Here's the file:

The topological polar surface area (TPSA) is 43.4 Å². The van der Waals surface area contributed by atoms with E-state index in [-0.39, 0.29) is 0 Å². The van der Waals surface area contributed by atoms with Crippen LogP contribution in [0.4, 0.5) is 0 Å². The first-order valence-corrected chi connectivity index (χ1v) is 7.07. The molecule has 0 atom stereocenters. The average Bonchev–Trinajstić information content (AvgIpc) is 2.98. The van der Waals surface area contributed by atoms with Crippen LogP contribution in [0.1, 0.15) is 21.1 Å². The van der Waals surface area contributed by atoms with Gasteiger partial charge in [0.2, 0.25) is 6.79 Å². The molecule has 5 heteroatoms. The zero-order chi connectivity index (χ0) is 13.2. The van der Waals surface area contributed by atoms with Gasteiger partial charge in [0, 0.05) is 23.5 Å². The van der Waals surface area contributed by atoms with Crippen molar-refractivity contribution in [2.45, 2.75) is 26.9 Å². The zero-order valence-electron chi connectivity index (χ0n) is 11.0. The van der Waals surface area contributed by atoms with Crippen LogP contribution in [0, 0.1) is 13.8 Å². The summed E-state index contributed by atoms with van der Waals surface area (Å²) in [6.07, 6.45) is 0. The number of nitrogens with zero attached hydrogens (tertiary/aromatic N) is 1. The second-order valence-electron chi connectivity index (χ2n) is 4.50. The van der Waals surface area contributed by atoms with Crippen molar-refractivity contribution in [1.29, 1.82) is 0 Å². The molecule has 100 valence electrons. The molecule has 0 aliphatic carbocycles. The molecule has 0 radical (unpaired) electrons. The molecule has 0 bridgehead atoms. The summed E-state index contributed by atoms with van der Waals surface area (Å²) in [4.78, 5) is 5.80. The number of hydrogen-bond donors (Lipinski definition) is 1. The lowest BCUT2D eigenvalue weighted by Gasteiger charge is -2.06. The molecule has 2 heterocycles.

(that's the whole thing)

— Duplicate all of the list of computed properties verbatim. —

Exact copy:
The topological polar surface area (TPSA) is 43.4 Å². The van der Waals surface area contributed by atoms with E-state index in [-0.39, 0.29) is 0 Å². The van der Waals surface area contributed by atoms with Crippen LogP contribution in [0.4, 0.5) is 0 Å². The first-order valence-corrected chi connectivity index (χ1v) is 7.07. The molecule has 0 atom stereocenters. The average Bonchev–Trinajstić information content (AvgIpc) is 2.98. The van der Waals surface area contributed by atoms with Crippen LogP contribution in [0.1, 0.15) is 21.1 Å². The van der Waals surface area contributed by atoms with Gasteiger partial charge in [0.2, 0.25) is 6.79 Å². The molecule has 5 heteroatoms. The zero-order chi connectivity index (χ0) is 13.2. The van der Waals surface area contributed by atoms with Gasteiger partial charge in [0, 0.05) is 23.5 Å². The van der Waals surface area contributed by atoms with Crippen molar-refractivity contribution in [2.45, 2.75) is 26.9 Å². The zero-order valence-electron chi connectivity index (χ0n) is 11.0. The van der Waals surface area contributed by atoms with Crippen LogP contribution in [0, 0.1) is 13.8 Å². The summed E-state index contributed by atoms with van der Waals surface area (Å²) in [6.07, 6.45) is 0. The number of nitrogens with zero attached hydrogens (tertiary/aromatic N) is 1. The second-order valence-electron chi connectivity index (χ2n) is 4.50. The van der Waals surface area contributed by atoms with Crippen molar-refractivity contribution in [1.29, 1.82) is 0 Å². The molecule has 100 valence electrons. The molecule has 0 aliphatic carbocycles. The molecule has 0 radical (unpaired) electrons. The molecule has 0 bridgehead atoms. The summed E-state index contributed by atoms with van der Waals surface area (Å²) in [4.78, 5) is 5.80. The number of hydrogen-bond donors (Lipinski definition) is 1. The lowest BCUT2D eigenvalue weighted by Gasteiger charge is -2.06. The molecule has 2 heterocycles.